A year after my visit, Berger and company finally attached a date range to Homo naledi. By applying a variety of dating techniques to the fossils, and to over- and underlying sediments, they arrived at 335,000 to 236,000 years old — younger than previous estimates. They also announced the find of a second chamber in the Rising Star cave system, named Lesedi, also rich with Homo naledi remains. Though Lesedi didn't have as tight an entranceway, and held remains of other fauna, the team claimed vindication of their original intentional-burial claim. But others in the field remained skeptical, and everybody awaited more fossils.
On the way out of the building, Thackeray showed us an imaging lab where high-tech equipment has the potential to make volunteer fossil preparators like me redundant. The machine can produce images of fossils still entombed in rock.
As if it weren't enough to let Ted and me pick his brain at Wits, Thackeray took us to Sterkfontein Cave in the Cradle of Humankind, about an hour's drive from Johannesburg. While he drove a university vehicle, we took in the countryside and picked his brain some more.
The discovery site of Mrs. Ples, Sterkfontein has become a popular tourist destination, with an interpretive center, café and regular guided tours. We ate lunch and talked about morphometrics (see below) and potential effects of changing climate on our earliest ancestors. Then it was time for our tour.
Thackeray visited with friends at the café while Ted and I donned hairnets and then hard hats. Naturally we had to get pictures of each other to use as blackmail material later. The hard hats were a necessity as you have to make your way through narrow tunnels, even butt walk for a short way. While we were inside, the guide passed along the discomfiting story of a scuba diver deployed to learn more about the cave who got separated from his diving companions and never made it out. But the cave is actually well lighted, with pathways clearly marked for visitors, and nobody visits without a guide.
Scuba diving would be needed for some explorations as part of the cave was underwater. Our guide tossed a rock toward what looked like a gray mud surface, but the rock landed with a splash.
The cave exit is marked by two bronze sculptures, one of Phillip Tobias, longtime paleoanthropology professor at Wits, and the other of Robert Broom, finder of Mrs. Ples. Both Broom's bronze hand and bronze nose have been polished shiny by the many hands of visitors leaving the cave. Our guide explained the tradition. You can touch Broom's nose for good luck, or his hand for wisdom, but you can't do both. You have to make a choice.
Mrs. Ples put Sterkfontein on the tourist map, but that skull was by no means the only hominin Broom ever found, nor was it the only hominin genus he ever named. The man was a notorious splitter, meaning just about everything he found merited a new species declaration. Paleoanthropologists have begun to back off from that approach, and Thackeray's research is aimed at determining species affinities with morphometrics.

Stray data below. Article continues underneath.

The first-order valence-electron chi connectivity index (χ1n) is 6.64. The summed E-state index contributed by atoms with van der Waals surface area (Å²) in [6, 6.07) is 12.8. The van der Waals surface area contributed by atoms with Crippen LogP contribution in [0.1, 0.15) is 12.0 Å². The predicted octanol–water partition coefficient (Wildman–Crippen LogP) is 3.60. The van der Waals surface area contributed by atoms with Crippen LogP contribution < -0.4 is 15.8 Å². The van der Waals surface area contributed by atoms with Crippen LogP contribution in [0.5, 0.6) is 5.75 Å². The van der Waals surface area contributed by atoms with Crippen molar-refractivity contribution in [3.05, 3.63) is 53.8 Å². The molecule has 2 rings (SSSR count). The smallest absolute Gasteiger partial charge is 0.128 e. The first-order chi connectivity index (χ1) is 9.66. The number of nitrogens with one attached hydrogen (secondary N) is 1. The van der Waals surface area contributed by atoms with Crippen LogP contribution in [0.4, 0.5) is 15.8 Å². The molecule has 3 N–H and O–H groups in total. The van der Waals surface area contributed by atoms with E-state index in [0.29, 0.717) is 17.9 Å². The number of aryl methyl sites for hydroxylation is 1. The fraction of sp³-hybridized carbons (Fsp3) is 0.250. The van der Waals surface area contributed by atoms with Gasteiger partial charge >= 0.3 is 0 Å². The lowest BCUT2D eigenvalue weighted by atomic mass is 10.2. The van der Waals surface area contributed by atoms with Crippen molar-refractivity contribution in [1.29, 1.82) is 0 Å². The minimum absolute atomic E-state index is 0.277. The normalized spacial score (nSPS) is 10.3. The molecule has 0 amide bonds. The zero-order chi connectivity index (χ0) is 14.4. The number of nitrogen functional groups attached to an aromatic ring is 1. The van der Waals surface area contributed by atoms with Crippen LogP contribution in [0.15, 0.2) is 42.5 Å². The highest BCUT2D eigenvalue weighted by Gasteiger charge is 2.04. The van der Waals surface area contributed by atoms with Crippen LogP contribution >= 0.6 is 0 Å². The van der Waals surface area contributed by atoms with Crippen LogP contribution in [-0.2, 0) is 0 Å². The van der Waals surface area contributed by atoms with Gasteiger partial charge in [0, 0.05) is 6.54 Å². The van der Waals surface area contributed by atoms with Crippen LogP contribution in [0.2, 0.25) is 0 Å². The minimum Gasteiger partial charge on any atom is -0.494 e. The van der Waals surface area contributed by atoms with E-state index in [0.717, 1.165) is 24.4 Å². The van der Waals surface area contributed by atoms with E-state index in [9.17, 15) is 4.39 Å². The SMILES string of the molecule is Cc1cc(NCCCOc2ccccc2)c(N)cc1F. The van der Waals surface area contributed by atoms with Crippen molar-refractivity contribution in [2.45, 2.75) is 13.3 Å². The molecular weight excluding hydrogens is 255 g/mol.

Linnaeus established how to define a species in the 17th century, including the requirement that members of the same species be able to produce viable offspring. More than two centuries later, plenty of scientists feel the definition ought to be revisited, especially for fossil species, where the viable offspring criterion can't be tested.
As he has watched the number of identified hominin species wax and wane over the years, Thackeray has developed a new approach.
He uses skeletal remains of still-living species, e.g., modern humans and modern chimpanzees, as a basis for comparing fossil specimens. (When dealing with fossils, he focuses on the skull or, when no skull is available, as many measurements as possible of what fragments of the individual have been preserved.)
Thackeray takes dozens of measurements from each specimen, things such as nasal height, orbital height and palate breadth, using the same calipers on each one. He uses natural logs of the measured values to plot them linearly. In comparing members of the same species to each other, he has, for instance, measured male-female pairs, plotting the female measurements on the x-axis and male measurements on the y-axis. Data points plotted, he then he calculates the least-squares linear regression.
The math might sound tricky, but it's not much more involved than addition, subtraction, multiplication and division. The formulas that must be applied can get a little long, and the heavy lifting can be done by spreadsheet software nowadays. When the calculations are done, Thackeray has a graph showing the individual values and a least-squares line running through them. In calculation after calculation, he has come up with a degree of scatter around the regression line of roughly 1.61 for comparisons of members of the same species living today.
Thackeray's approach can be used to assess whether extinct hominins belong to the same or different species. Hominin skulls collected at Dmanisi, Georgia, show a remarkable degree of variation, and David Lordkipanidze and his team have also used geometric morphometric analysis and resampling statistics. Published in 2013, their study concluded that Homo erectus can incorporate tremendous diversity. Thackeray has found variability in Early Pleistocene specimens from Africa that are compatible with the findings of Lordkipanidze's group.